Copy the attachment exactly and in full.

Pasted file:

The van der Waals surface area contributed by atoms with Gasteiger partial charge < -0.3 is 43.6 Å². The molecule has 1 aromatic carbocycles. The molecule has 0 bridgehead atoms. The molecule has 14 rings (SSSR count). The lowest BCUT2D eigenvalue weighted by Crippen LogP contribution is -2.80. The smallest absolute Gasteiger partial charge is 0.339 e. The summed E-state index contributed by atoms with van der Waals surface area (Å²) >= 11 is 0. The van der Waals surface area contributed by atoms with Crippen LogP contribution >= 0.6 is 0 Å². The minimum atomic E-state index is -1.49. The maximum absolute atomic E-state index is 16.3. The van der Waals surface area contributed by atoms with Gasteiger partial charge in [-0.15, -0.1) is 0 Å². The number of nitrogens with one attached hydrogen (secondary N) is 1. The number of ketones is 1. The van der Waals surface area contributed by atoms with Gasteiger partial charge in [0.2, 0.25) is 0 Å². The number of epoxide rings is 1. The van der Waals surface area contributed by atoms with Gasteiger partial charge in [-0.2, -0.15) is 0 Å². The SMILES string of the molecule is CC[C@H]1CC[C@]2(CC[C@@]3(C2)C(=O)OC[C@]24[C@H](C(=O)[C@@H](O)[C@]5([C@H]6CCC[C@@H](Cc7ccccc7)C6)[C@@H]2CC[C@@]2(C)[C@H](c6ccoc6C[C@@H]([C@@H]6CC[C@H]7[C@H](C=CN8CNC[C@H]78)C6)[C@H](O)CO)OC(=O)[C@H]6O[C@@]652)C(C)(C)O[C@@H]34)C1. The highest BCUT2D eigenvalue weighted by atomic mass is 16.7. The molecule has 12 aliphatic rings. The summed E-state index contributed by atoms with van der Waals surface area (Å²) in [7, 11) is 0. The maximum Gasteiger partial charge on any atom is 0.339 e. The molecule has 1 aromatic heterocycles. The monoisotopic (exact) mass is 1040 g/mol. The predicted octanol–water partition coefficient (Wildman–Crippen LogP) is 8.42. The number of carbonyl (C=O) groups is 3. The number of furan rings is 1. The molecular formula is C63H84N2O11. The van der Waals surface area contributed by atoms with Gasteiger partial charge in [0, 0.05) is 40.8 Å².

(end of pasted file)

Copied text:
The van der Waals surface area contributed by atoms with Gasteiger partial charge < -0.3 is 43.6 Å². The molecule has 1 aromatic carbocycles. The molecule has 0 bridgehead atoms. The molecule has 14 rings (SSSR count). The lowest BCUT2D eigenvalue weighted by Crippen LogP contribution is -2.80. The smallest absolute Gasteiger partial charge is 0.339 e. The summed E-state index contributed by atoms with van der Waals surface area (Å²) >= 11 is 0. The van der Waals surface area contributed by atoms with Crippen LogP contribution >= 0.6 is 0 Å². The minimum atomic E-state index is -1.49. The maximum absolute atomic E-state index is 16.3. The van der Waals surface area contributed by atoms with Gasteiger partial charge in [-0.15, -0.1) is 0 Å². The number of nitrogens with one attached hydrogen (secondary N) is 1. The number of ketones is 1. The van der Waals surface area contributed by atoms with Gasteiger partial charge in [0.2, 0.25) is 0 Å². The number of epoxide rings is 1. The van der Waals surface area contributed by atoms with Gasteiger partial charge in [-0.2, -0.15) is 0 Å². The SMILES string of the molecule is CC[C@H]1CC[C@]2(CC[C@@]3(C2)C(=O)OC[C@]24[C@H](C(=O)[C@@H](O)[C@]5([C@H]6CCC[C@@H](Cc7ccccc7)C6)[C@@H]2CC[C@@]2(C)[C@H](c6ccoc6C[C@@H]([C@@H]6CC[C@H]7[C@H](C=CN8CNC[C@H]78)C6)[C@H](O)CO)OC(=O)[C@H]6O[C@@]652)C(C)(C)O[C@@H]34)C1. The highest BCUT2D eigenvalue weighted by atomic mass is 16.7. The molecule has 12 aliphatic rings. The summed E-state index contributed by atoms with van der Waals surface area (Å²) in [7, 11) is 0. The maximum Gasteiger partial charge on any atom is 0.339 e. The molecule has 1 aromatic heterocycles. The monoisotopic (exact) mass is 1040 g/mol. The predicted octanol–water partition coefficient (Wildman–Crippen LogP) is 8.42. The number of carbonyl (C=O) groups is 3. The number of furan rings is 1. The molecular formula is C63H84N2O11. The van der Waals surface area contributed by atoms with Gasteiger partial charge in [0, 0.05) is 40.8 Å².